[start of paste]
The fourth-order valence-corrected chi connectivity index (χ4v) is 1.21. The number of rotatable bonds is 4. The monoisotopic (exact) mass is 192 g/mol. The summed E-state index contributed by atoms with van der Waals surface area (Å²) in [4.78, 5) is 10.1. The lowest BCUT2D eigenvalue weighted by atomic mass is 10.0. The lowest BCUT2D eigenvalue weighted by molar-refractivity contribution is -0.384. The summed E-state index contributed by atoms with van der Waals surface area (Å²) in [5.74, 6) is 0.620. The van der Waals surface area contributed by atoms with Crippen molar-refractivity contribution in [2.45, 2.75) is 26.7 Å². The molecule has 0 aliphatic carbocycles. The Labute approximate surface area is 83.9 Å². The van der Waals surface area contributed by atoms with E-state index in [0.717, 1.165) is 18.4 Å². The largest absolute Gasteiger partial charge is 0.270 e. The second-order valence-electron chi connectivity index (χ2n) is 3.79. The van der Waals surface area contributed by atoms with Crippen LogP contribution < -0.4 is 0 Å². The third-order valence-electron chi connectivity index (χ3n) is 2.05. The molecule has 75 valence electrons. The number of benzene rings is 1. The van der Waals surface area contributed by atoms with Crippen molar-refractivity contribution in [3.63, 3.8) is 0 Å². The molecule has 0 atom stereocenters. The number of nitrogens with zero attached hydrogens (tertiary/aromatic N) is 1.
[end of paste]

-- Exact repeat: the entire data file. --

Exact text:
The fourth-order valence-corrected chi connectivity index (χ4v) is 1.21. The number of rotatable bonds is 4. The monoisotopic (exact) mass is 192 g/mol. The summed E-state index contributed by atoms with van der Waals surface area (Å²) in [4.78, 5) is 10.1. The lowest BCUT2D eigenvalue weighted by atomic mass is 10.0. The lowest BCUT2D eigenvalue weighted by molar-refractivity contribution is -0.384. The summed E-state index contributed by atoms with van der Waals surface area (Å²) in [5.74, 6) is 0.620. The van der Waals surface area contributed by atoms with Crippen molar-refractivity contribution in [2.45, 2.75) is 26.7 Å². The molecule has 0 aliphatic carbocycles. The Labute approximate surface area is 83.9 Å². The van der Waals surface area contributed by atoms with E-state index in [0.717, 1.165) is 18.4 Å². The largest absolute Gasteiger partial charge is 0.270 e. The second-order valence-electron chi connectivity index (χ2n) is 3.79. The van der Waals surface area contributed by atoms with Crippen LogP contribution < -0.4 is 0 Å². The third-order valence-electron chi connectivity index (χ3n) is 2.05. The molecule has 75 valence electrons. The number of benzene rings is 1. The van der Waals surface area contributed by atoms with Crippen molar-refractivity contribution in [3.63, 3.8) is 0 Å². The molecule has 0 atom stereocenters. The number of nitrogens with zero attached hydrogens (tertiary/aromatic N) is 1.